For many people, using a home care agency “is a lot less hassle” than employing someone directly, says the government’s MoneyHelper website, but you may not always see the same person, and it will cost more – it says you should allow an extra £5 to £10 an hour, depending on needs and location.

You are classed as an employer if you hire the person and pay them directly

A regulated agency will handle all payments, taxes and insurance, as well as doing police checks and following up references.

Employing someone yourself gives you more control and will almost certainly cost less, but gives you quite a few responsibilities. You are classed as an employer if you hire the person and pay them directly, even if you get money from your local council (direct payments) or the NHS to pay for them. If the individual is definitely classed as self-employed, the above may not apply.

Anyone you employ must have an employment contract and be paid at least the minimum wage (£9.50 an hour for those aged 23 and above).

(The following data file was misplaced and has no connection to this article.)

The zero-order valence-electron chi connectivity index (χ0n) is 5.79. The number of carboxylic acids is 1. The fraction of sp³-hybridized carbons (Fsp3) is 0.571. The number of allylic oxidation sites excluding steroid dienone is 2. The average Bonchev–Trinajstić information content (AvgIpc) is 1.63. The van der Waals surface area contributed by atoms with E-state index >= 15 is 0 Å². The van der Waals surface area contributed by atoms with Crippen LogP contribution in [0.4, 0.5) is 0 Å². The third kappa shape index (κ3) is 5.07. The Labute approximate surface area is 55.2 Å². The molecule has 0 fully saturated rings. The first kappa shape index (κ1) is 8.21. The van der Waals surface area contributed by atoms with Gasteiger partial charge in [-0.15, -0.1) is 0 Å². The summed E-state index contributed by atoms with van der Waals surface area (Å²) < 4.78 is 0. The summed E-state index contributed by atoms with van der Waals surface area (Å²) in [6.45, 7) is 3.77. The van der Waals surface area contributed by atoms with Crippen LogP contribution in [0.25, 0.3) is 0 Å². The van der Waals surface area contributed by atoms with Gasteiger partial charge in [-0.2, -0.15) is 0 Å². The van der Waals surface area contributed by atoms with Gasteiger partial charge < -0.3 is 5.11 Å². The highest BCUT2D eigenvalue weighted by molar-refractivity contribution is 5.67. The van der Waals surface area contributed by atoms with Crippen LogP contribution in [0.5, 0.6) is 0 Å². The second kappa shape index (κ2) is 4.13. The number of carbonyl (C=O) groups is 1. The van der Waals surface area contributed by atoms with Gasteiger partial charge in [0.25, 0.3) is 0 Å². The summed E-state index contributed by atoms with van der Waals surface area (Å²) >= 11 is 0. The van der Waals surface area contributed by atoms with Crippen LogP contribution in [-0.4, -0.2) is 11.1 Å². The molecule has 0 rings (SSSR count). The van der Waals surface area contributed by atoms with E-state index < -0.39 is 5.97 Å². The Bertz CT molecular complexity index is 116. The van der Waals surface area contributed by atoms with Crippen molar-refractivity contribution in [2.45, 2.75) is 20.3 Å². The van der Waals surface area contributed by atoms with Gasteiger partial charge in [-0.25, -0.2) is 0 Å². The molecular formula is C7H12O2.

You must check if the person can work in the UK; have employers’ liability insurance; register as an employer; and set up and run a payroll – or pay someone else to do it – which will involve giving the person payslips and will often include deducting and paying the employee’s income tax and national insurance contributions.

If they meet the eligibility requirements, they are also going to be entitled to things such as a workplace pension (although for that, they would need to earn at least £10,000 a year).